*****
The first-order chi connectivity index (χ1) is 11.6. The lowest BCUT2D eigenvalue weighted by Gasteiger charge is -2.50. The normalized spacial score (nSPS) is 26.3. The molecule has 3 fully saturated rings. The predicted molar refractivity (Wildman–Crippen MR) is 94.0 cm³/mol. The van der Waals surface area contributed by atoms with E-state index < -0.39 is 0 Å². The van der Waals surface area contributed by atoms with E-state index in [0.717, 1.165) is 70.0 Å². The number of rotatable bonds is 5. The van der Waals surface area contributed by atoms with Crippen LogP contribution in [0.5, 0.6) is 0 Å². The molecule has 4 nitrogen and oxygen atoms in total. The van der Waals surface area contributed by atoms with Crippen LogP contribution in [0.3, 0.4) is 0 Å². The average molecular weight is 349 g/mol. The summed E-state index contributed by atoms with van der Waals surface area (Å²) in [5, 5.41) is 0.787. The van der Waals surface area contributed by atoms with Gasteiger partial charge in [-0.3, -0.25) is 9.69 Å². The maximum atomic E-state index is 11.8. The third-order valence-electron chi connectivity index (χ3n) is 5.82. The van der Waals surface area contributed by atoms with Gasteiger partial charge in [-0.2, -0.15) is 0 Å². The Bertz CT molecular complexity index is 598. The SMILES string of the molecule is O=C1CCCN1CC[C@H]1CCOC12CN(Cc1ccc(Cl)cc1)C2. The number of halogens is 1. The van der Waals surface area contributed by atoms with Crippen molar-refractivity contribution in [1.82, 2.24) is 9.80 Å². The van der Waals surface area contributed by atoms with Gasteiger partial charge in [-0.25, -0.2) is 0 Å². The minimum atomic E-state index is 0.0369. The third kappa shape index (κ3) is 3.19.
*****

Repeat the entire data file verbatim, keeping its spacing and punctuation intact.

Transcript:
The first-order chi connectivity index (χ1) is 11.6. The lowest BCUT2D eigenvalue weighted by Gasteiger charge is -2.50. The normalized spacial score (nSPS) is 26.3. The molecule has 3 fully saturated rings. The predicted molar refractivity (Wildman–Crippen MR) is 94.0 cm³/mol. The van der Waals surface area contributed by atoms with E-state index < -0.39 is 0 Å². The van der Waals surface area contributed by atoms with E-state index in [0.717, 1.165) is 70.0 Å². The number of rotatable bonds is 5. The van der Waals surface area contributed by atoms with Crippen LogP contribution in [0.5, 0.6) is 0 Å². The molecule has 4 nitrogen and oxygen atoms in total. The van der Waals surface area contributed by atoms with Crippen LogP contribution in [0.3, 0.4) is 0 Å². The average molecular weight is 349 g/mol. The summed E-state index contributed by atoms with van der Waals surface area (Å²) in [5, 5.41) is 0.787. The van der Waals surface area contributed by atoms with Gasteiger partial charge in [-0.3, -0.25) is 9.69 Å². The maximum atomic E-state index is 11.8. The third-order valence-electron chi connectivity index (χ3n) is 5.82. The van der Waals surface area contributed by atoms with Gasteiger partial charge in [-0.2, -0.15) is 0 Å². The Bertz CT molecular complexity index is 598. The SMILES string of the molecule is O=C1CCCN1CC[C@H]1CCOC12CN(Cc1ccc(Cl)cc1)C2. The number of halogens is 1. The van der Waals surface area contributed by atoms with Crippen molar-refractivity contribution in [1.82, 2.24) is 9.80 Å². The van der Waals surface area contributed by atoms with Gasteiger partial charge in [-0.25, -0.2) is 0 Å². The minimum atomic E-state index is 0.0369. The third kappa shape index (κ3) is 3.19.